When I was a kid, I wanted to play professional football. I was an avid Chicago Bears fan, and I remember asking my parents to tape Super Bowl XX on our VCR. I wanted to see what the vaunted Bears defense would do to the hated Patriots (a hatred I still carry to this day). I wanted to see if William “Refrigerator” Perry would score a touchdown. I wanted to watch Walter Payton run for days in the big game. I probably even knew the words to the “Super Bowl Shuffle.” In fact, in first grade I remember writing one of those “What do you want to be when you grow up?” assignments and said that I wanted to play middle linebacker for the Bears like Mike Singletary. As the years went by, my athletic skills did not develop, nor did my body type fit the prototypical NFL middle linebacker. Oh well.
Even though my life and skills never matched the level necessary to rise to the ranks of NFL superstar, one aspect of my life does fit the mold—an intact family.
This week, ESPN released the results of a survey they conducted with 128 current and former NFL quarterbacks. Some of those surveyed include Super Bowl winners Peyton Manning, Eli Manning, Joe Flacco, and Russell Wilson. Among the retired quarterbacks surveyed were Hall of Famers Joe Namath, Bob Griese, and Steve Young.
Some of the questions included in the survey considered typical football-related topics, such as when they first threw a football, if they played in a spread offense in high school, and if they attended an instructional camp to develop skills or be seen by scouts. But the most interesting results to me were the ones about their families.
Nearly 90% of the quarterbacks surveyed came from 2-parent households!
In addition, over two-thirds of them came from families of 3 or more children. Thus, it seems that the typical NFL quarterback (including some of the best of all time) comes from what would be considered a larger family with both parents. ESPN reports:
[A]ccording to the Child Trends Databank, ‘the number and type of parents (e.g. biological, step) in the household, as well as the relationship between the parents, are strongly linked to a child’s well-being.’ Our survey did not seek details beyond the number of parents in the household, but the overwhelming presence of two parents (nearly 90 percent) in quarterback homes outpaced the overall nation average.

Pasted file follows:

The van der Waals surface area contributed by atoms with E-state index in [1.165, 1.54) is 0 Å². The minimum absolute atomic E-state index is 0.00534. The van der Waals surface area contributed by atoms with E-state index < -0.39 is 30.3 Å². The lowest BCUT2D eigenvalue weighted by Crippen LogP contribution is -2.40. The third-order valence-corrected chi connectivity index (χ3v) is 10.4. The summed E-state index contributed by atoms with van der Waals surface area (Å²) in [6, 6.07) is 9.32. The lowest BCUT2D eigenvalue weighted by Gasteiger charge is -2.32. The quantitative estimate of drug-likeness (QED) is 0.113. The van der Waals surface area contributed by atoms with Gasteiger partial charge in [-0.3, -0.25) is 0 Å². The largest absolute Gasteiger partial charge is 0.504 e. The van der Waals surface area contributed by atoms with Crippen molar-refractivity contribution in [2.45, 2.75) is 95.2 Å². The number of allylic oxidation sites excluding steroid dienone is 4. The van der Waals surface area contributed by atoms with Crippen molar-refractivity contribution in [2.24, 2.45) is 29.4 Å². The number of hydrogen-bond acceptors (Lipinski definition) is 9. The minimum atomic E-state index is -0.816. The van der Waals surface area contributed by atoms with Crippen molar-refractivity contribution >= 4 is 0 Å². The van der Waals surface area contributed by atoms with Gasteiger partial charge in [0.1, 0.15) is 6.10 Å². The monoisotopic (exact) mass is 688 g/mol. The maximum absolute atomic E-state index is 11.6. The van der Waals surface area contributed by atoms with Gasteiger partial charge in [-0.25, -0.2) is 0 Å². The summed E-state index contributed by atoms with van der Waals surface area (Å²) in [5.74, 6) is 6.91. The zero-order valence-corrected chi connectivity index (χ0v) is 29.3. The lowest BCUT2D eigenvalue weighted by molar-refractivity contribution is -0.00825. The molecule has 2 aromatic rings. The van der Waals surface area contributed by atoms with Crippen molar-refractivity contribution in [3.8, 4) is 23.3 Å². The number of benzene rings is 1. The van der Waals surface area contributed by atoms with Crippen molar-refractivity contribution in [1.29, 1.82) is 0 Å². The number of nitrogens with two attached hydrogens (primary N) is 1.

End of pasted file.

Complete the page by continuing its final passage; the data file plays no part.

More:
NFL quarterbacks seem to be passing over the top of all the cultural trends. Almost 41% of all children born in the United States today are born to unwed mothers. 37% of families with children under 18 do not include married parents.
In addition, the typical American family has less than two children today, but the typical quarterback comes from a family with 3 or more children. Perhaps one could see this as an advantage to have more receivers to throw the ball to and more defenders to allow him to practice avoiding the rush. No matter how you look at it though, the successful quarterback at the highest level of football comes from a family that is no longer normal in the United States. Instead, they come from traditional married families with more than the average number of children.
I can’t tell you how many parents are convinced that their kids are going to play professional sports when they get older. Some have even limited the size of their families in order to pour their energy and resources into giving a child or two that special opportunity. Some might even be willing to sacrifice their marriages in order for a child to hit that big payday in the NFL. But it seems from this research that the best place to start a pro career is by throwing the ball to your brothers and sisters in the yard while your mom and dad lovingly look on.
Kevin Seifert, “Quarterback survey: What we learned,” ESPN.com, February, 4, 2015.
Centers for Disease Control and Prevention, “Unmarried Childbearing,” CDC.gov.
Jonathan Vespa, Jamie M. Lewis, and Rose M. Kreider, “America’s Families and Living Arrangements: 2012,” U.S. Census Bureau, August 2013.
U.S. Census Bureau, “Average number of own children per family (for families with own children under 18),” Census.gov.
Image credit: Jeffrey Beall, Flickr